5 Historical Black Figures from New York

Image Courtesy of Preserving Black History.

Black history has been whitewashed and portions selectively removed from New York’s history.  Like, black slaves building Wall Street and the destruction of Seneca Village to create Central Park. For Black History Month, we decided to highlight 5 notable African-Americans that changed New York.

1.  Gladys Bentley

Image Courtesy of Collection of the Smithsonian National Museum of African-American History and Culture.

Gladys Bentley, Harlem’s most infamous lesbian performer in the 1930s.  “Bentley sang her bawdy, bossy songs in a thunderous voice, dipping down into a frog-like growl or curling upward into a wail,”

2. Elizabeth Jennings.

Elizabeth Jennings. Image Courtesy of Kansas State Historical Society.

Elizabeth Jennings was an educator who in 1855 won a discrimination lawsuit against a Manhattan trolley company that would not let her ride in a whites-only car.  This historic civil rights case was a full 100 years before Rosa Parks.  Elizabeth died in 1901.

3. Phillip A. Payton Jr.

Phillip A. Payton Jr. Image Courtesy of Schomburg Center for Research in Black Culture, The New York Public Library.

Philip A. Payton Jr., a real estate mogul who helped transform Harlem into a black mecca.  With the opening of a new subway line on 145th Street in 1904, which made uptown more accessible, Mr. Payton got right to work.  He created the Afro-American Realty Company to help remake Harlem as a home for black citizens who faced discrimination in housing in other parts of the city.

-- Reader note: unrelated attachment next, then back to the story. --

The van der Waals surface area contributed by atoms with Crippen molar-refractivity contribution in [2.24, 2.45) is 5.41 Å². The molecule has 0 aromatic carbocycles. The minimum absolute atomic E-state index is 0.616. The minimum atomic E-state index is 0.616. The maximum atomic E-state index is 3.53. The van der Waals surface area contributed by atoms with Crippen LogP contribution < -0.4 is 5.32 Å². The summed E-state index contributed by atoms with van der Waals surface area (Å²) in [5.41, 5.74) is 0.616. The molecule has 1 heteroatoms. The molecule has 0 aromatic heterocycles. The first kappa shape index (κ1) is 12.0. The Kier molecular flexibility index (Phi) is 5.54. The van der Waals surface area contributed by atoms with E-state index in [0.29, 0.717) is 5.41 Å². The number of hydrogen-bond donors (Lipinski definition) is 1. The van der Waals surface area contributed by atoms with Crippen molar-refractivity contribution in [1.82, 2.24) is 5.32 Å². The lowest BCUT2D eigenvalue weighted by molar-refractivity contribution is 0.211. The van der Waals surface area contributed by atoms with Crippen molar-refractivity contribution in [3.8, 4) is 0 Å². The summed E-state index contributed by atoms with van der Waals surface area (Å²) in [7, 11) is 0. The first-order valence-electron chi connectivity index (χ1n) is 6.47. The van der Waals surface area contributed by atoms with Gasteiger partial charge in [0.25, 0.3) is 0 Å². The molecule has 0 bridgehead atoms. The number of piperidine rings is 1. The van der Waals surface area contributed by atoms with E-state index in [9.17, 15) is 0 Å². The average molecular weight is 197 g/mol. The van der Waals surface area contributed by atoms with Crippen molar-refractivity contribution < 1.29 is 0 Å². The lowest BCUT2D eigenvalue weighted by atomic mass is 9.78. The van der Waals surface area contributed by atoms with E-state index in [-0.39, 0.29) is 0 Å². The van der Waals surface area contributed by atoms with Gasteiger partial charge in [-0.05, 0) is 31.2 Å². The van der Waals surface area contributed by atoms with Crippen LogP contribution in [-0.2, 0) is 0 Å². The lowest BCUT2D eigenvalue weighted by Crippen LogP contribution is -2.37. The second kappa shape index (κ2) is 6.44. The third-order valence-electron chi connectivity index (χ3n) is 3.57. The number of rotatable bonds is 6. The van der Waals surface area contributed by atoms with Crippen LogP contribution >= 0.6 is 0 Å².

4. Jeremiah G. Hamilton

Image Courtesy of Preserving Black History.

Known as the first black millionaire in America, Jeremiah G. Hamilton was worth an estimated $2 million (over $50 million today).   Hamilton was a fiscally conservative financial agent who worked on wall street and was well-known by the local newspapers.

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After the infamous Great Fire of 1835 in lower Manhattan, Hamilton came into a large sum of money by taking advantage of some of the fire victims.  He was also unique because he sold directly to white people instead of the traditional segregated system of the day.  His wife, Eliza Hamilton, was white and let’s just say that white people weren’t feeling that.  During the 1863 NYC draft riots, white men broke into his home to lynch him but instead they were bought off with liquor and cigars. He died in 1875 and is buried at Green-Wood Cemetery in Brooklyn.

5.  Shirley Anita Chisholm

Image courtesy of Thomas J. O’Halloran, U.S. News & World Reports.

Shirley Anita Chisholm (Shirly Anita St. Hill) was born in Brooklyn in 1924.  She rose quickly in education and American politics.  She represented New York’s 12th congressional district for a whopping 7 terms, from ‘69 to ’83.  In 1968, she became the first black candidate for a major party’s nomination for President of the United States, and the first woman to run for the Democratic Party’s presidential nomination,[2] Chisholm was also the first woman to appear in a United States presidential debate.

She was a Brooklyn girl through and through.  Attending grade school in Bedford–Stuyvesant (Bed-Stuy) and graduating local Brooklyn College.  Shirley passed away in 2005.

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